Has Isiah Kiner-Falefa’s swing looked familiar to you since he joined the Yankees under two weeks ago? Has it also looked entirely different than anything you remember him putting on tape with the Rangers these past few years?
Have you also been, uh, a bit surprised by his productivity, as well as how hard he’s been stinging the ball thus far? Turns out, your eyes were not deceiving you. Something specific is different, and there’s a very reasonable explanation for the change.
In his early, beardless days in pinstripes, Kiner-Falefa has shown off a more pronounced leg kick, lending a bit of extra oomph to an offensive profile that helped contribute to a mostly-glove-based 3.7-WAR season in 2021.
So … where’d it come from? Turns out you can thank another 3.7-WAR producer from last season, a utility man who completely reinvented his bat at the age of 29 back in 2014 with the Dodgers.
Kiner-Falefa doesn’t just resemble Justin Turner now because he studied tape.
Turns out he and Turner worked together with hitting guru and big-league consultant Doug Latta this offseason. If you haven’t read Swing Kings yet, you might want to skim it prior to Opening Day to learn exactly what you’re in for.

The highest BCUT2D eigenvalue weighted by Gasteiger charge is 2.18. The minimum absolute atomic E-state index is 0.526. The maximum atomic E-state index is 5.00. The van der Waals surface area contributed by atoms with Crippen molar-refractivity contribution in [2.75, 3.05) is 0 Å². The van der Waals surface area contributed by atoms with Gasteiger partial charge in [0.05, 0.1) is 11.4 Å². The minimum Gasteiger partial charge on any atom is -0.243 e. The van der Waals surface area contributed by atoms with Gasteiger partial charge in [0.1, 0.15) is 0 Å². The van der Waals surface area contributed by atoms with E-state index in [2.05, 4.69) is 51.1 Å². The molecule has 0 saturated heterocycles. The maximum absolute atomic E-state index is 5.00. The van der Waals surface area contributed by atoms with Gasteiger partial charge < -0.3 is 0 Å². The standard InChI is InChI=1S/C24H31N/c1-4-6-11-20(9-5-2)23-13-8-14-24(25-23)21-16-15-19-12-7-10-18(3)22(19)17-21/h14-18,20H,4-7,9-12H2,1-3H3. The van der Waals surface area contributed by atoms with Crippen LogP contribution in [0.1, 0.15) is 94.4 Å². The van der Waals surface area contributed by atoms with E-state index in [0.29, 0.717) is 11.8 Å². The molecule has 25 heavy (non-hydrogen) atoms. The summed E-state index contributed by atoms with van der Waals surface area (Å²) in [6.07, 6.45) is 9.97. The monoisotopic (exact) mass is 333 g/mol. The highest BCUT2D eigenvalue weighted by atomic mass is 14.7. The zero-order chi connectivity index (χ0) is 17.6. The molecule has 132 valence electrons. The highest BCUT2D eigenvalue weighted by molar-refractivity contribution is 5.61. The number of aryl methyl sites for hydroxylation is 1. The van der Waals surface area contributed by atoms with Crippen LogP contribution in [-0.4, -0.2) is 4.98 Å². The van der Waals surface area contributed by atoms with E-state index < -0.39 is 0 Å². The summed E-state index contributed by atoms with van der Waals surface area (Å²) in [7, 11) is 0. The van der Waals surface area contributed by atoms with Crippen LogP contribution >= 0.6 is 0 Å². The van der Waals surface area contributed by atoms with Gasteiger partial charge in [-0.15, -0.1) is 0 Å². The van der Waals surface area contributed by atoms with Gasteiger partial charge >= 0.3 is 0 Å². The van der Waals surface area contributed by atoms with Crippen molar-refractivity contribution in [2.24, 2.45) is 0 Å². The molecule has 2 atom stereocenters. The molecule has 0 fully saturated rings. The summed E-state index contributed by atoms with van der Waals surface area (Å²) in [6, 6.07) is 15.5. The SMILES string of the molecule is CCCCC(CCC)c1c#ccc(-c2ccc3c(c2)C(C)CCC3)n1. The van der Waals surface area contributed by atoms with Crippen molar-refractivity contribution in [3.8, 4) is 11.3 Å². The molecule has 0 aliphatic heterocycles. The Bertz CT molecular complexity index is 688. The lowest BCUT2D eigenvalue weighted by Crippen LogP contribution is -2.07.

Yankees SS Isiah Kiner-Falefa has Justin Turner’s leg kick
Back in Turner’s age-27 season, he was an even less prominent player than Kiner-Falefa. There was no Gold Glove on his mantle. He wasn’t a WAR-accruing defensive specialist who’d mastered moving runners over. He was just a Mets bench player who had just enough quirky moments in black-and-orange to become a fan favorite … before being unceremoniously jettisoned, then picked up during the offseason on a lark thanks to his Cal State Fullerton alumni status.
That was around the time he rendezvoused with Latta, though, turning his entire career around by learning to find the barrel.
Early returns on Kiner-Falefa, too, are positive. No hitting coach is a guaranteed universal secret sauce. Conversely, it’s unfair to blame a team’s offensive struggles entirely on Marcus Thames’ approach. Watching Kiner-Falefa sting the baseball while incorporating Turner’s timing mechanism is beyond encouraging, though. Clearly, something clicked.
Lindsey Adler’s (subscription required) examination of Kiner-Falefa’s grind and trajectory indicate he’s a hard enough worker to layer extra levels onto his versatility when he sets his mind to it. Perhaps the intention was to acquire a stopgap here, but don’t tell that to IKF, who’d rather make himself essential.